Body Dysmorphic Disorder (BDD)
What Is Body Dysmorphic Disorder?
Body dysmorphic disorder causes people to feel worried that parts of their body are flawed in some way. It’s related to obsessive-compulsive disorder (OCD).
People with this mental health condition spend hours concerned that something is wrong with their looks. For example, they may see "flaws" that others wouldn't notice. These thoughts and worries take up time and drain energy. As a result, people often miss out on being with friends, going to school or work, or doing normal activities. This can make them feel alone, sad, or depressed. But with treatment, people with the condition can learn coping skills and feel less upset by negative thoughts.
What Causes Body Dysmorphic Disorder?
There’s still much to learn about the exact causes of body dysmorphic disorder. But experts believe these things play a role in causing it:
Genes. The disorder may be partly inherited, and tends to run in families.
Serotonin. The brain needs serotonin (a brain chemical linked to mood and energy) to work correctly. A low level of it helps explain why the disorder happens.
Brain differences. Studies have shown that some areas of the brain look and work differently in people with the disorder.
Body dysmorphic disorder isn’t caused by anything the person or a parent did. It’s not anyone’s fault.
What Are Signs & Symptoms of Body Dysmorphic Disorder?
People with body dysmorphic disorder:
Focus on their looks to an extreme. They find it hard to stop thinking about the parts of their looks that they dislike. They focus on specific things — like a pimple or the shape or look of their nose, eyes, lips, ears, teeth, or hands. They may seek out extreme treatments like plastic surgery.
Feel upset about their appearance. They feel worried, stressed, and anxious about their looks almost all the time. They may get angry and be easily irritated.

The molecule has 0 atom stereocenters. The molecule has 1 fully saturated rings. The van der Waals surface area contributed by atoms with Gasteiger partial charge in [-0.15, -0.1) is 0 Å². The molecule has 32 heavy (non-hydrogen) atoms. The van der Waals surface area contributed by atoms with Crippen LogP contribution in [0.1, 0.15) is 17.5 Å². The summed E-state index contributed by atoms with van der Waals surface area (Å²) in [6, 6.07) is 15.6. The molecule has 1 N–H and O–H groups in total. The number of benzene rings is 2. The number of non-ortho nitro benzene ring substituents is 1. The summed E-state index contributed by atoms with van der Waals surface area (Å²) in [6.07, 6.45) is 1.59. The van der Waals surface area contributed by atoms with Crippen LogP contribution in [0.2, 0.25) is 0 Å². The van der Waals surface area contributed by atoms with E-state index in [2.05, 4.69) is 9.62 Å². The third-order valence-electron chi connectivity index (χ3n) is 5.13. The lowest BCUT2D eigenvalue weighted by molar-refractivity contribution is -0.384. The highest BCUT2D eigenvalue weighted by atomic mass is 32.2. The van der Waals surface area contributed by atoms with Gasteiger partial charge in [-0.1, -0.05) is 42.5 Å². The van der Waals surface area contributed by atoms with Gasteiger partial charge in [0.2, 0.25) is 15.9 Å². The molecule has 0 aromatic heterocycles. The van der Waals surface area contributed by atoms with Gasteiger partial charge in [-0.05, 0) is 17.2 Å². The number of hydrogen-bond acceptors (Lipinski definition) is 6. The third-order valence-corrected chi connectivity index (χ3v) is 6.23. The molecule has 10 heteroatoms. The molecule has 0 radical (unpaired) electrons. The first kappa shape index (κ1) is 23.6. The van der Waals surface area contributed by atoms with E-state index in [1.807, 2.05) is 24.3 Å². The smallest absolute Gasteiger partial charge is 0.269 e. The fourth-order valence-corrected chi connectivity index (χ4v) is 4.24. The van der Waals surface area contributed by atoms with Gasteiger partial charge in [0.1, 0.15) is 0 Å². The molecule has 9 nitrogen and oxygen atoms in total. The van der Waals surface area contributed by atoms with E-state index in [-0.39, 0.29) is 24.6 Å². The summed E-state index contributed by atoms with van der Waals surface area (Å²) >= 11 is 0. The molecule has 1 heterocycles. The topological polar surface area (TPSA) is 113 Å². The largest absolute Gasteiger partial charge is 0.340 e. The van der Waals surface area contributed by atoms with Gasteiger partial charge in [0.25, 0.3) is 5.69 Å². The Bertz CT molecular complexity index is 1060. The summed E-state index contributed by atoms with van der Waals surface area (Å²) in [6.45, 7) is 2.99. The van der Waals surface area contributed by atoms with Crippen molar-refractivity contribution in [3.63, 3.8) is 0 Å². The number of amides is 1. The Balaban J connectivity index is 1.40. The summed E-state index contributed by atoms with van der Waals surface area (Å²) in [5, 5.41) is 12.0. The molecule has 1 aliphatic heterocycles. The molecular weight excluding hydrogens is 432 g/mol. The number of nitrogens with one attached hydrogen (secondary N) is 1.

Check or fix their body part often. People with the disorder feel the strong need to check their appearance over and over. For example, they may look in a mirror, ask others how they look, or “fix” their appearance many times a day.
Try not to be seen. Some people feel so bad about their looks that they don’t want to be seen. They may stay home; keep to themselves; or use makeup, hats, or clothes to cover up. They may also avoid looking in mirrors because it’s so stressful.
Have false ideas about their looks. Someone with body dysmorphic disorder doesn’t see their body as it really is or as others see it. The "flaws" they focus on are things that others can hardly notice. They exaggerate them, so things seem worse in their minds.
How Is Body Dysmorphic Disorder Diagnosed?
If your doctor thinks you have body dysmorphic disorder, you’ll likely need to see a mental health provider who understands it and can diagnose it. This person will ask questions and listen carefully to the answers to figure out if you have the disorder or something else.
How Is Body Dysmorphic Disorder Treated?
Body dysmorphic disorder treatment can include cognitive behavioral therapy (CBT). This type of talk therapy helps you learn to manage worry, fear, and anxiety. CBT teaches you that what you think and do affects how you feel. You'll learn that when you face a fear, the fear gets weak and goes away. You'll find out how to change the way you see your body. Slowly, and with lots of support, you can focus less on flaws. You'll learn to stop checking and fixing your looks.
Medicines that help serotonin work well are used to treat body dysmorphic disorder. These are sometimes called SSRI medicines. They can help people obsess less about their looks and feel less distress.
Most of the time, CBT and medicine are used together to treat body dysmorphic disorder.
What Else Should I Know About Body Dysmorphic Disorder?
It can be hard for people with body dysmorphic disorder to understand that it makes them see themselves in a false way. It takes time and effort for CBT and medicines to work, so be patient. Go to all your care visits, work hard in therapy, and don’t give up. Be honest and open with your mental health provider. Say if you feel depressed, and let others help you.
Learn more about it. You can find more information about body dysmorphic disorder and support online at:
Note: All information is for educational purposes only. For specific medical advice, diagnoses, and treatment, consult your doctor.
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